When it comes to considering consequences before making public statements, President Barack Obama could learn a lot from one of his predecessors, George H.W. Bush.
So says CNN host Fareed Zakaria.
"George H.W. Bush, whom President Obama has repeatedly cited as his role model for conduct of foreign policy, was very careful not to make promises or threats that you can't carry through, and that you can't see through to the end," Zakaria said Wednesday on CNN's "The Situation Room
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Zakaria pointed to the fall of the Berlin Wall in 1989. Bush was under pressure to call the Russians "evil" and to encourage and celebrate the activity as people began to cross the border that just days earlier would have resulted in them being shot.
"Bush was very aware that that could unleash consequences that he couldn't control," Zakaria said. "There were Russian troops still in Germany and Poland and Hungary. So he said nothing. He didn't want to use fancy words that would make him feel good and seem like the right thing to say, unless he had a specific plan of action to see through not only the first day, but the second, third, and fourth day."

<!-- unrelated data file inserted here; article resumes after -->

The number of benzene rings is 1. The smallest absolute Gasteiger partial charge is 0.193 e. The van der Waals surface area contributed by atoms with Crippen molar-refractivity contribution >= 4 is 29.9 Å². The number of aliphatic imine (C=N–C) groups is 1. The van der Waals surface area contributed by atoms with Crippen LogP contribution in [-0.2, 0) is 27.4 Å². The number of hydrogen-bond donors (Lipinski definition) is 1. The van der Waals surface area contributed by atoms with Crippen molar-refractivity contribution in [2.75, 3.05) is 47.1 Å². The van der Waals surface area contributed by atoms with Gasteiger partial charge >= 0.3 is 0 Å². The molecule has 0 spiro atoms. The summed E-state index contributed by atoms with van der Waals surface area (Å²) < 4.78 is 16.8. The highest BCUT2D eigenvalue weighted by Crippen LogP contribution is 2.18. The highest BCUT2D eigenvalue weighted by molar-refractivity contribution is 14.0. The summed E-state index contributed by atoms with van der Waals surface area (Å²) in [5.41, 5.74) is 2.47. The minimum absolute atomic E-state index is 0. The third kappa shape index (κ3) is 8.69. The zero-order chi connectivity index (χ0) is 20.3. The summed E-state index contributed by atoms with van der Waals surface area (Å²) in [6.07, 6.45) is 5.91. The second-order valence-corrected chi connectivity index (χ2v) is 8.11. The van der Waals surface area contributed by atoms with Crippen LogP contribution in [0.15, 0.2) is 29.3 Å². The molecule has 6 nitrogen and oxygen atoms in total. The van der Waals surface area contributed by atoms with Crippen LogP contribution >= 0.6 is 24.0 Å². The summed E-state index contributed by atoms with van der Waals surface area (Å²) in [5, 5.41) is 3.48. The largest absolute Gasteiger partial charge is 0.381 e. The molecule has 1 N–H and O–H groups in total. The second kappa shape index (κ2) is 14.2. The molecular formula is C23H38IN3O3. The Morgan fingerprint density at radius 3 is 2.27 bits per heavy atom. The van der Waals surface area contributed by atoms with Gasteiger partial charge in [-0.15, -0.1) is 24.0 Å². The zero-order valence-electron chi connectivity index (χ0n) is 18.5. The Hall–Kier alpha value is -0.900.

The Obama administration has not followed Bush's lead as it pushes for a "limited" military response against Syria for using chemical weapons on civilians, Zakaria said.
"There has been some tough talk, but not a clear plan of action to back that tough talk up," he said.
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